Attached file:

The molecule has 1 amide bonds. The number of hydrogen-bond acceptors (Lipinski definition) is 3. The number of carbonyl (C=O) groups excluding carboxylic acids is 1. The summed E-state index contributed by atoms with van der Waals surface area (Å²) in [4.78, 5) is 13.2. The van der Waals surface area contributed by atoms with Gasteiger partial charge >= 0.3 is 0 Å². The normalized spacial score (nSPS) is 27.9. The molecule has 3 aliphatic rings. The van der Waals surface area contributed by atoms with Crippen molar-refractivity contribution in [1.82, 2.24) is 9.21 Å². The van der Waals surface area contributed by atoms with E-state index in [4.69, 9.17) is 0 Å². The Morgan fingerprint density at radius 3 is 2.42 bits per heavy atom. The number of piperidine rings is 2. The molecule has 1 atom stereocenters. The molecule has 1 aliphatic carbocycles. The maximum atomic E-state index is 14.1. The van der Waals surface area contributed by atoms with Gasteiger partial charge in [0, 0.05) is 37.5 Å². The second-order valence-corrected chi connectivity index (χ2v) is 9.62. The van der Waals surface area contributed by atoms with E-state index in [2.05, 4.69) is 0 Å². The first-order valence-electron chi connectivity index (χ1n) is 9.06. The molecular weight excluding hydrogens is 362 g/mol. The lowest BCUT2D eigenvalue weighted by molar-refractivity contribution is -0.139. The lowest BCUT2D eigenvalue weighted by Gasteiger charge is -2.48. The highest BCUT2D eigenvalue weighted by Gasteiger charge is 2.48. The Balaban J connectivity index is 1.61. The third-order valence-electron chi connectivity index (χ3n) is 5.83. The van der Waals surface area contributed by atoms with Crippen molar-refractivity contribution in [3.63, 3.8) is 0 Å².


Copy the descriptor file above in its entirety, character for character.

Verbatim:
The molecule has 1 amide bonds. The number of hydrogen-bond acceptors (Lipinski definition) is 3. The number of carbonyl (C=O) groups excluding carboxylic acids is 1. The summed E-state index contributed by atoms with van der Waals surface area (Å²) in [4.78, 5) is 13.2. The van der Waals surface area contributed by atoms with Gasteiger partial charge >= 0.3 is 0 Å². The normalized spacial score (nSPS) is 27.9. The molecule has 3 aliphatic rings. The van der Waals surface area contributed by atoms with Crippen molar-refractivity contribution in [1.82, 2.24) is 9.21 Å². The van der Waals surface area contributed by atoms with E-state index in [4.69, 9.17) is 0 Å². The Morgan fingerprint density at radius 3 is 2.42 bits per heavy atom. The number of piperidine rings is 2. The molecule has 1 atom stereocenters. The molecule has 1 aliphatic carbocycles. The maximum atomic E-state index is 14.1. The van der Waals surface area contributed by atoms with Gasteiger partial charge in [0, 0.05) is 37.5 Å². The second-order valence-corrected chi connectivity index (χ2v) is 9.62. The van der Waals surface area contributed by atoms with E-state index in [2.05, 4.69) is 0 Å². The first-order valence-electron chi connectivity index (χ1n) is 9.06. The molecular weight excluding hydrogens is 362 g/mol. The lowest BCUT2D eigenvalue weighted by molar-refractivity contribution is -0.139. The lowest BCUT2D eigenvalue weighted by Gasteiger charge is -2.48. The highest BCUT2D eigenvalue weighted by Gasteiger charge is 2.48. The Balaban J connectivity index is 1.61. The third-order valence-electron chi connectivity index (χ3n) is 5.83. The van der Waals surface area contributed by atoms with Crippen molar-refractivity contribution in [3.63, 3.8) is 0 Å².